One of the easiest ways to begin building your LinkedIn network is by using your existing contact list as the foundation. LinkedIn provides several ways to import your contacts from a range of e-mail programs, both from the web (Gmail, Hot-mail) and from your desktop (Outlook). No one is automatically added to your LinkedIn contact list, which is called “My Connections.” On this network, members have to agree to join. In fact, they have to accept an invitation.
Here's how that works: You hover your cursor over “Contacts” and then click on “Add Connections.” This takes you to a form for entering e-mail addresses. Add the e-mail address of the person you'd like to invite, click “Send Invitations,” and you're done. That person will get an e-mail that says “I'd like to add you to my professional network on LinkedIn.” If they want to join, they click “accept.” You'll get an e-mail notice of their decision, one way or the other. If the person you invited is not already on LinkedIn, he or she must join to accept.
All the people on your LinkedIn connections list are known as “first degree” connections. These are the people you know and trust. The contacts on their lists are your “second-degree” connections — they're two people away. A third-degree connection is three people away, and so on. (Their profile summaries are marked “2nd” and “3rd” depending on their relationship to you.) If you'd like to add a second-degree connection to your own list, you'll need to ask for an introduction from a mutual contact.
Here's how that works: Find the LinkedIn profile of the person you'd like to meet. Hover your cursor over the profile, and if they're available, a “Get introduced” link will appear on the right. Click on that link and you'll be sent to a form for requesting the introduction. (This only works with second- or third-degree connections.)
LinkedIn members are free to introduce anyone on their contact lists to each other, but they're not required to. An introduction expires after six months, and the number of introductions you're allowed depends on your service level.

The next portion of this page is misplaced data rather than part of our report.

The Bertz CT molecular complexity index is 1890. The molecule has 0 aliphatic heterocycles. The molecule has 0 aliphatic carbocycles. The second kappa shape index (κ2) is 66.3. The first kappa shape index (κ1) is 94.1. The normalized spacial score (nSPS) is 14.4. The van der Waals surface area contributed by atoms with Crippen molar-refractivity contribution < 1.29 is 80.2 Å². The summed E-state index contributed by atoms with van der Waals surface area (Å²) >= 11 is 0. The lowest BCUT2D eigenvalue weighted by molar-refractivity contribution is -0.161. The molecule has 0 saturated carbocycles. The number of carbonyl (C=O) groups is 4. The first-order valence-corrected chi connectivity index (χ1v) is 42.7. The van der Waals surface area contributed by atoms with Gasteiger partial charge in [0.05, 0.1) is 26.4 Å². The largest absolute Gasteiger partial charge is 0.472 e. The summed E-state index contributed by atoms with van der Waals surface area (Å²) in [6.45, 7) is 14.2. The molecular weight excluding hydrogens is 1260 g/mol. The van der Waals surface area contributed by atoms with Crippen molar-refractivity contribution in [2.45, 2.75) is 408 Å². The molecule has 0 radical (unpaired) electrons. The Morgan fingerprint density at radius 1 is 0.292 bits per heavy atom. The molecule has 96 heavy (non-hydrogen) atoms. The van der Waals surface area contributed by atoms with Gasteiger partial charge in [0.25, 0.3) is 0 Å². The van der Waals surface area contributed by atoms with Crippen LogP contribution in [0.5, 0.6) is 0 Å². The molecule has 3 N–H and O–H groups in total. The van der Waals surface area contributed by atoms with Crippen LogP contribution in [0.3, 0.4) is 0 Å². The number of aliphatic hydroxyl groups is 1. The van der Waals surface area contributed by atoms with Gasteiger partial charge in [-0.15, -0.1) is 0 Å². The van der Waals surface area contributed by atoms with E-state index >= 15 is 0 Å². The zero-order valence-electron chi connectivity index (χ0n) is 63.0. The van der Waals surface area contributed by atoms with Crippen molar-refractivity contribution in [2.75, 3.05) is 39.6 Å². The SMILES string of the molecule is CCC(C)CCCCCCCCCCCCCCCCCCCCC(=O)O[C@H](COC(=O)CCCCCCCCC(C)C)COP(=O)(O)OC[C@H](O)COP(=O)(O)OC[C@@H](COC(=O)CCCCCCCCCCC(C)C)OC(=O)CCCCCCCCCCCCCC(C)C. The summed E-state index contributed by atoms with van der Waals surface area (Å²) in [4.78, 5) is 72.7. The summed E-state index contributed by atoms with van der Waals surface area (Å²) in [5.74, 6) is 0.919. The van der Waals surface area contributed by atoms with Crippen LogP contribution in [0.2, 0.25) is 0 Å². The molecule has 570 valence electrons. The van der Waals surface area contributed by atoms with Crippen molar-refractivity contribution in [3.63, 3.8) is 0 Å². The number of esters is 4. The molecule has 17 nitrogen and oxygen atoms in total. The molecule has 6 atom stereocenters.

LinkedIn advises its members to send Invitations only to people they know and trust — people you work with, you've been to school with, or hired. One reason you really do want to populate your connections list with people who know you is that you want them to recommend you.
The Recommendations list is a key component of a complete LinkedIn profile. These things are exactly what they sound like: comments written by other members, in which they sing your praises. The recommendations you receive are visible to members within your network, but also, to Fortune 500 companies that use the LinkedIn Recruiter corporate tool. According to LinkedIn, members with recommendations from co-workers, colleagues, customers, clients, business partners, and former employers “are three times more likely to receive relevant offers and inquiries through searches on LinkedIn.”
LinkedIn members can access recommendation options by clicking on “Recommendations” in the Profile drop-down menu. This opens a tabbed page that lists the recommendations you've received and sent. Click on the “Request Recommendations” tab to ask for a thumbs up from the people in your connections list; click the “Sent Recommendations” tab to see a list of the recommendations you have provided. At the bottom of the Received Recommendations page is a place to send recommendations of your own.
LinkedIn has an outstanding Help feature that includes detailed explanations of just about everything you need to know, and many video demonstrations of exactly what to do. Be sure to check out a help entry entitled “10 Ways to Use LinkedIn by Guy Kawasaki.” Mr. Kawasaki is the managing director of VC firm Garage Technology Ventures, a former Fellow at Apple Computer, the author of nine books, and an all-around smart guy when it comes to social networking.